Happy 70th, David. I'll see you at your party. I've got '41 Fern F-4 to show you!
your old friend,
David Grisman's influence on me has been very profound. When I was first starting to take mandolin lessons, I went into a record store and bought the Bill Monroe Instrumentals album and the original David Grisman Quintet album on the same day. I listened to the Monroe album and heard all of the great tunes that everyone would jam on and was totally inspired to dig into these tunes.
Later on I put on the Quintet album and it didn't leave the turntable for months... I was completely floored. David has always been SO very gracious and helpful whenever I've been able to be around him, and he's one of the most helpful and encouraging people in the music business to those that are trying to learn. He's a giving and kind man that loves the mandolin and making music. I have benefited beyond words from his recordings and cherish every moment I've been able to spend with him. Happy Birthday Dawg!!!
Happy Birthday Mr. Dawg!
David Grisman is:
A GENEROUS SPIRIT
I've seen him hand his valuable instrument to fellow players, even small children, saying "hey, wanna try this one?" He's always willing to share his knowledge, expertise, and the spotlight.
THE GREATEST CHAMPION of the MANDOLIN
Here I don't mean champion in the competitive sense, but rather one who promotes, advances, advocates for. Producing records of essential mandolinists (all styles), founding Mandolin World News, The Mandolin Symposium, Acoustic Disc, Acoustic Oasis, and The David Grisman Quintet are just some of the ways David has put the capabilities of the mandolin on display and indeed re-popularized the instrument and the styles of music associated with it.
A PROLIFIC COMPOSER
A DG show is a bit like a Merle Haggard or Stevie Wonder show — great tune after great tune, each one followed by a realization along the lines of OMG! He wrote THAT one too!
A POWERFUL SOUND and a FORCE TO BE RECKONED WITH
David has changed the way all of us think about sound and tone production on the mandolin. Is it the mandolin? The pick? Strings? Guess what? It's him. The sound comes from his heart. I've been lucky enough to stand next to him and play on stage and I can tell you there is a palpable energy there. He plays the band as he does the mandolin, driving the bus (so to speak) but always with that generous spirit.
THE HARDEST WORKING MAN in SHOW BUSINESS
How many people can you think of who: made all those records? wrote all those tunes? played all those shows? For more than 50 years?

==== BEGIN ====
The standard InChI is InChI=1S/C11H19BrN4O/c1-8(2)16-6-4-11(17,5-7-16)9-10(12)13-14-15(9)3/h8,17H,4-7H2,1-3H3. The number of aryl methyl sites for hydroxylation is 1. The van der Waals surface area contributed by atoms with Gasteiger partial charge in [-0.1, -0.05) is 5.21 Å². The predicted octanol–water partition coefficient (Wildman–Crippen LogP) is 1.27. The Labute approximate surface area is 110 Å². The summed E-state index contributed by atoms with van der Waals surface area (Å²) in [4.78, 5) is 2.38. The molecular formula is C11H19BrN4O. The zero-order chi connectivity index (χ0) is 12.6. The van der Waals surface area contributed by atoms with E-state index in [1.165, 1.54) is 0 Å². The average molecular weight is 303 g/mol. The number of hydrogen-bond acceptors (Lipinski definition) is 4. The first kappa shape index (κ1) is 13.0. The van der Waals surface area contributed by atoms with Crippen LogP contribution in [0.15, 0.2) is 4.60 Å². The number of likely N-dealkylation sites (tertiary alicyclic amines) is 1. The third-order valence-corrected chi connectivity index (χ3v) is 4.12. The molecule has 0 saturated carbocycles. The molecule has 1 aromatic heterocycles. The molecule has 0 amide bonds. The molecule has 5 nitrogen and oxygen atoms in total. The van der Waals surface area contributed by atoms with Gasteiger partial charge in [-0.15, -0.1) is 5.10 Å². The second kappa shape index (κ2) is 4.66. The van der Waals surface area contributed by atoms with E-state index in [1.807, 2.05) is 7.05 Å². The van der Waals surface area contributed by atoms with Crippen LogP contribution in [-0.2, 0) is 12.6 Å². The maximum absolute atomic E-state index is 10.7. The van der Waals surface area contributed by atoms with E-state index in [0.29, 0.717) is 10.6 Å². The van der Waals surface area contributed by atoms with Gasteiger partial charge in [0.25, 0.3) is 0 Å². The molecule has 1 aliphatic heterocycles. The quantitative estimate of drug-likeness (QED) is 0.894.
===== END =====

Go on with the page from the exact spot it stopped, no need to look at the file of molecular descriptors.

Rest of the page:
I was lucky to get to know David a lot of years ago. He's been so great to me through the years that it's difficult to talk about, let alone thank him for. Whenever he plays a show in Chicago he has me up to sit in with his band. A couple recent experiences tell a bit about him. There was one where I didn't bring a mandolin because I was getting on a plane the next morning and was planning to just say hi, hear a tune, and go back to the house. Dawg says "Hey man, you brought your axe right?" When I told him no he said "That's OK I've got two. You'll use this one. What do you want to play?" Another time backstage the host from the club walked in and said "Mr. Grisman, one of the writers from The Chicago Tribune just called, he's on his way to review the show." David says "Tell him to write about Donnie. He's from here, people need to know about him. They already know about me."
I've learned so much from David, things about mandolins, tunes, recording, performing, being graceful. His support and kind words of encouragement have inspired me to keep trying to do what I do.
SO! The list of "David Grisman is..." could go on and on: mentor, hero, great performer, historian,collector, archivist, great and ever-evolving mandolin virtuoso, and more. Amazing to think that this list is describing just one person! I always put "Mr." before his name in attempt to ramp up the respect and honorific status.
HAPPY BIRTHDAY MR. DAWG!
I first heard David's quintet in the late 80's on WBGO jazz radio. I became an instant fan. I grew up in traditional jazz listening to Django, Charlie Christian, George Barnes, Bucky, Louis, etc... Hearing a drummerless quintet with such a strong Django like rhythm mandolin and bebop style lines being played together with mandolin, guitar and violin just floored me. Like nothing I had heard before. David Grisman changed the game fusing bluegrass and jazz together in one honest sounding and extremely exciting acoustic quintet.